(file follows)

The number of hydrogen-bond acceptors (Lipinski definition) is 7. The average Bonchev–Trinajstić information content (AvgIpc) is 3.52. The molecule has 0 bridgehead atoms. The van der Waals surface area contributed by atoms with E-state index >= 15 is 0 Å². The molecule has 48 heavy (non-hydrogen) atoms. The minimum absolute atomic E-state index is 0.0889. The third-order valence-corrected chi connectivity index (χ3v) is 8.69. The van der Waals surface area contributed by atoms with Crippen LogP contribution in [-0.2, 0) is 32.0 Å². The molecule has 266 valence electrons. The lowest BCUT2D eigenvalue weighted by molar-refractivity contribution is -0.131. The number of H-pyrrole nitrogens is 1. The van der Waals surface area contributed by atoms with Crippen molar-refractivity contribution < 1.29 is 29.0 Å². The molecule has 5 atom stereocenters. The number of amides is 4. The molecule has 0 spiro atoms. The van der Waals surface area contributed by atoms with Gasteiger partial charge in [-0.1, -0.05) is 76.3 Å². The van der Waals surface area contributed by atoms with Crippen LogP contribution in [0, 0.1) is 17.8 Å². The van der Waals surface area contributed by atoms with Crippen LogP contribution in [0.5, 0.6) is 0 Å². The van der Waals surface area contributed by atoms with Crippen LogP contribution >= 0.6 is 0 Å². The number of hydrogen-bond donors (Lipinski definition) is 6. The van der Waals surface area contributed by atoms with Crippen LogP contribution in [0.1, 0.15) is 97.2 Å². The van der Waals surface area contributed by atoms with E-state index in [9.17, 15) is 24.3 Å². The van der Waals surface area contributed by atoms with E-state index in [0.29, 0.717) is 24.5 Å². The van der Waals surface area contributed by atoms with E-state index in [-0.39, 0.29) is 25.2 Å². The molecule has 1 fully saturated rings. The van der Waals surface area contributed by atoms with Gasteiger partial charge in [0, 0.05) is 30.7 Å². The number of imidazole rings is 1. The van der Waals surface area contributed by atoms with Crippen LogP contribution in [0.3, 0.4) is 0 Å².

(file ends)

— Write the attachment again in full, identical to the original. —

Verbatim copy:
The number of hydrogen-bond acceptors (Lipinski definition) is 7. The average Bonchev–Trinajstić information content (AvgIpc) is 3.52. The molecule has 0 bridgehead atoms. The van der Waals surface area contributed by atoms with E-state index >= 15 is 0 Å². The molecule has 48 heavy (non-hydrogen) atoms. The minimum absolute atomic E-state index is 0.0889. The third-order valence-corrected chi connectivity index (χ3v) is 8.69. The van der Waals surface area contributed by atoms with Crippen LogP contribution in [-0.2, 0) is 32.0 Å². The molecule has 266 valence electrons. The lowest BCUT2D eigenvalue weighted by molar-refractivity contribution is -0.131. The number of H-pyrrole nitrogens is 1. The van der Waals surface area contributed by atoms with Crippen molar-refractivity contribution < 1.29 is 29.0 Å². The molecule has 5 atom stereocenters. The number of amides is 4. The molecule has 0 spiro atoms. The van der Waals surface area contributed by atoms with Gasteiger partial charge in [-0.1, -0.05) is 76.3 Å². The van der Waals surface area contributed by atoms with Crippen LogP contribution in [0, 0.1) is 17.8 Å². The van der Waals surface area contributed by atoms with Crippen LogP contribution in [0.5, 0.6) is 0 Å². The van der Waals surface area contributed by atoms with Crippen LogP contribution >= 0.6 is 0 Å². The number of hydrogen-bond donors (Lipinski definition) is 6. The van der Waals surface area contributed by atoms with Crippen LogP contribution in [0.1, 0.15) is 97.2 Å². The van der Waals surface area contributed by atoms with E-state index in [9.17, 15) is 24.3 Å². The van der Waals surface area contributed by atoms with E-state index in [0.29, 0.717) is 24.5 Å². The van der Waals surface area contributed by atoms with E-state index in [-0.39, 0.29) is 25.2 Å². The molecule has 1 fully saturated rings. The van der Waals surface area contributed by atoms with Gasteiger partial charge in [0, 0.05) is 30.7 Å². The number of imidazole rings is 1. The van der Waals surface area contributed by atoms with Crippen LogP contribution in [0.3, 0.4) is 0 Å².